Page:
Children Know Best: Lessons in Human Rights

Rym Tina Ghazal

One day every year, children take over the Turkish government – symbolically at least. On the country’s National Sovereignty and Children’s Day, the adults are dismissed from their seats in parliament and youngsters are promoted to “govern” for the day. It is a fitting lesson for the Mena region, where more than 28 million children are in need of humanitarian assistance, according to Unicef. While the junior parliamentarians in Ankara are obviously not empowered to set policy, their voices on this important day raise vital issues for social welfare and an awareness of internationally recognized children’s rights that are so often ignored, to the detriment of all.

This year, the youngsters used their podium to address subjects that define the world of kids, such as education, play, art and science, and sports. Some radical parliamentarians even tangled with the thorny issue of more options for school lunches.

But in Turkey, and the wider region, even for children it is not all fun and games. Sixth-grader Fatih Mintas, who was filling President Recep Tayyip Erdogan’s shoes for a day, showed a profound awareness of the tragedy to the south that no child should be subjected to. “I would work to make Syrian children feel at home and invite them to play and smile with us,” he said.

In one sentence, young Fatih reflected the plight of hundreds of thousands of his peers suffering in Syria’s interminable civil war. One gets the feeling that his policies would be an improvement upon those of the adults who are actually in charge.

Turkey’s Children’s Day, which falls on April 23, is embedded in the foundation of the modern state, dating back to 1923 when Mustafa Kemal Ataturk dedicated the newly independent republic to the youth. Across the world, Children’s Day is celebrated on different dates, including the UN’s Universal Children’s Day on November 20, which was established in 1954 to promote international awareness of children’s rights.

The event is marked with celebrations including games and dress-up play, as well as activities to inform children about their rights under the Declaration of the Rights of the Child, which actually predates the UN in its original form, and the Convention on the Rights of the Child codified in 1989. “Recognizing that the child, for the full and harmonious development of his or her personality, should grow up in a family environment, in an atmosphere of happiness, love and understanding,” the Convention states.

As someone who grew up in the Middle East, I certainly don’t recall anyone ever informing me or my classmates about our rights under international law. Instead, we were taught to be obedient to our parents and authorities, such as teachers and the police, and not to question orders. It is only as an adult that I found out that “happiness” is among the basic rights belonging to all children.

Returning to Turkey’s example, imagine if we actually listened to children and empowered them to contribute to the policies that affect their lives? Instead, all too often, we belittle their voices and dismiss their opinions.

There are, however, other initiatives in the region that champion children and empower them to champion themselves. In 1997, the Ruler of Sharjah, Sheikh Sultan bin Mohammed Al Qasimi, established the Sharjah Children Parliament, which holds elections, convenes meetings and releases statements to the media about children’s concerns. One of the parliament’s latest reports dealt with road safety, a chronic problem in the UAE, and recommended that parents be required to make sure their children wear seat belts.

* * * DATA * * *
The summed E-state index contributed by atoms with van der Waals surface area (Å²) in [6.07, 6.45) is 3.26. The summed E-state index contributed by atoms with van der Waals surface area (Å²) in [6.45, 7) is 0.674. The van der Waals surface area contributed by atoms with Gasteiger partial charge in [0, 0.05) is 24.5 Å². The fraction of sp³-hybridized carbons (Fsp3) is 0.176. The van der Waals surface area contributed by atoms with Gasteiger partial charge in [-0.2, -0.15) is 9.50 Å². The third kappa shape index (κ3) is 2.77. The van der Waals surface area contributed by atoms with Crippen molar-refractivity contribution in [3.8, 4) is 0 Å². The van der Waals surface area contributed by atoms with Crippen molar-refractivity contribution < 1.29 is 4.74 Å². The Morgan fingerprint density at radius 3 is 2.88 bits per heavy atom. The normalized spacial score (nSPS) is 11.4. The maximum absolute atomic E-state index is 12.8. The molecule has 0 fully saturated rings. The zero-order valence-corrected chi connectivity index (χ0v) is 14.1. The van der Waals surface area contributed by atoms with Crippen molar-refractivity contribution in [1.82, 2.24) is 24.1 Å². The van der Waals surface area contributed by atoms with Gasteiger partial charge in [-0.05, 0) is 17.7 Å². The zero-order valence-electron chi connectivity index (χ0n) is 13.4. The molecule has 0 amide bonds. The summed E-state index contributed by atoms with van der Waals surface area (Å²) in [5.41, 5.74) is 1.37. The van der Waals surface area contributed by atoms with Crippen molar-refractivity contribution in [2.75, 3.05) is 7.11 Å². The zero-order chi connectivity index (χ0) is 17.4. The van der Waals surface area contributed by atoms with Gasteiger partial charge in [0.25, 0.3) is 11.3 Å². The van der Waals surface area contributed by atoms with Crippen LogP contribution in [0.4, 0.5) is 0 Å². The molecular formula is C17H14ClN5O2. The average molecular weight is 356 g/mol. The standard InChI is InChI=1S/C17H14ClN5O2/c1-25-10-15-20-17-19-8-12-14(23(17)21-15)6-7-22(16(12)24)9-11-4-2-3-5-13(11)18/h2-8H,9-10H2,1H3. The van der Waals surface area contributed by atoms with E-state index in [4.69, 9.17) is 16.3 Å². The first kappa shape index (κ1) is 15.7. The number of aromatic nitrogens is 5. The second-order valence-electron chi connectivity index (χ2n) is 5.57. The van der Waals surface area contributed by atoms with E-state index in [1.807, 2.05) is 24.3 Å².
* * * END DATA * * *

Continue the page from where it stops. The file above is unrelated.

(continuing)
Such concerns reflect the very real perils affecting young people even in ordinary circumstances. In 2010, a Unicef report praised the initiative, saying the young parliamentarians had discussed topics such as children’s rights and security, “at-risk” youth and child-related media issues.

Sheikh Sultan built upon his advocacy of children’s rights in 2016 when he announced that Sharjah would host and support the headquarters and general secretariat of the Arab Children’s Parliament. Affiliated with the Arab League and established as part of the Convention on the Rights of the Child, the platform empowers children to address crucial concerns and chronic problems in their respective societies. Let us hope that it is more effective than the actual adult Arab Parliament. Earlier this month, Sharjah was named a Child-Friendly City by Unicef, in recognition of its efforts in the protection and promotion of children’s rights.

Such forums play an important role in raising awareness about the complexity of the challenges that the convention addresses. At a minimum, children’s needs encompass everything from clean water and sanitation to education and health care. Particularly in countries affected by ongoing conflicts, they must be protected from forced labor, human trafficking, underage marriages and recruitment into the armed forces.

As a reporter in the Mena region, I have seen such abuses repeated time and again. In one shocking case, I met a refugee Syrian boy who pulled up his shirt and showed me a scar across his lower back. He had been kidnapped, drugged and cut open, his kidney extracted for the illegal organ market. He was only 10 years old.

Such abuses will not stand. Children must be informed of their rights, but so too must adults who wield so much power over their lives. The truth is that even in more stable societies, not just in the Mena region but worldwide, adults are often doing a miserable job protecting the welfare and rights of children in their care.

Rym Tina Ghazal is a peace ambassador, thought/youth leader, documentarian, lecturer and author. In addition, she is an award-winning journalist with over 15 years of experience. In 2003, she became one of the first women of Arab heritage to cover war zones in the Middle East.